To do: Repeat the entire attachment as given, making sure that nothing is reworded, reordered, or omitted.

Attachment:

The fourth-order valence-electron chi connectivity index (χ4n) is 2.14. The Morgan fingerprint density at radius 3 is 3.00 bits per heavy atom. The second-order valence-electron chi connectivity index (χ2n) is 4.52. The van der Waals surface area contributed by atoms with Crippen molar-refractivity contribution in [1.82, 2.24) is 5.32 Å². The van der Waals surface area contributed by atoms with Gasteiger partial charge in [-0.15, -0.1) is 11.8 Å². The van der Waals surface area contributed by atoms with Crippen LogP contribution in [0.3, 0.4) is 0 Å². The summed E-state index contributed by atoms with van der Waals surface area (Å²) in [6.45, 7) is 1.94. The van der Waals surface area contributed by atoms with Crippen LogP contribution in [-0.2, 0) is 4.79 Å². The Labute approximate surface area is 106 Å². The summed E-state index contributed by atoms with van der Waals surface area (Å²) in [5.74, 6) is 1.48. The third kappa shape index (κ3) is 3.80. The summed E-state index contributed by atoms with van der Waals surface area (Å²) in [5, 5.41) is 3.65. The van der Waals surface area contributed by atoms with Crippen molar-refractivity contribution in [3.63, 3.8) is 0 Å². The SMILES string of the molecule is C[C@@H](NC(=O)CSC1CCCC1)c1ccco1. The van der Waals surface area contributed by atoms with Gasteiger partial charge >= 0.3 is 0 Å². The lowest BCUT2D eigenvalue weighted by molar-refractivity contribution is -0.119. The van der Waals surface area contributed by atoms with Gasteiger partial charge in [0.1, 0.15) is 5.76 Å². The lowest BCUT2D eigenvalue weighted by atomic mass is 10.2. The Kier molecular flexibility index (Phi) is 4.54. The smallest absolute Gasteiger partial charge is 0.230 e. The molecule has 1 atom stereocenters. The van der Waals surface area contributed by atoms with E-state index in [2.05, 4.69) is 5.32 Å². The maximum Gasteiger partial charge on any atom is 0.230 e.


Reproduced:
The fourth-order valence-electron chi connectivity index (χ4n) is 2.14. The Morgan fingerprint density at radius 3 is 3.00 bits per heavy atom. The second-order valence-electron chi connectivity index (χ2n) is 4.52. The van der Waals surface area contributed by atoms with Crippen molar-refractivity contribution in [1.82, 2.24) is 5.32 Å². The van der Waals surface area contributed by atoms with Gasteiger partial charge in [-0.15, -0.1) is 11.8 Å². The van der Waals surface area contributed by atoms with Crippen LogP contribution in [0.3, 0.4) is 0 Å². The summed E-state index contributed by atoms with van der Waals surface area (Å²) in [6.45, 7) is 1.94. The van der Waals surface area contributed by atoms with Crippen LogP contribution in [-0.2, 0) is 4.79 Å². The Labute approximate surface area is 106 Å². The summed E-state index contributed by atoms with van der Waals surface area (Å²) in [5.74, 6) is 1.48. The third kappa shape index (κ3) is 3.80. The summed E-state index contributed by atoms with van der Waals surface area (Å²) in [5, 5.41) is 3.65. The van der Waals surface area contributed by atoms with Crippen molar-refractivity contribution in [3.63, 3.8) is 0 Å². The SMILES string of the molecule is C[C@@H](NC(=O)CSC1CCCC1)c1ccco1. The van der Waals surface area contributed by atoms with Gasteiger partial charge >= 0.3 is 0 Å². The lowest BCUT2D eigenvalue weighted by molar-refractivity contribution is -0.119. The van der Waals surface area contributed by atoms with Gasteiger partial charge in [0.1, 0.15) is 5.76 Å². The lowest BCUT2D eigenvalue weighted by atomic mass is 10.2. The Kier molecular flexibility index (Phi) is 4.54. The smallest absolute Gasteiger partial charge is 0.230 e. The molecule has 1 atom stereocenters. The van der Waals surface area contributed by atoms with E-state index in [2.05, 4.69) is 5.32 Å². The maximum Gasteiger partial charge on any atom is 0.230 e.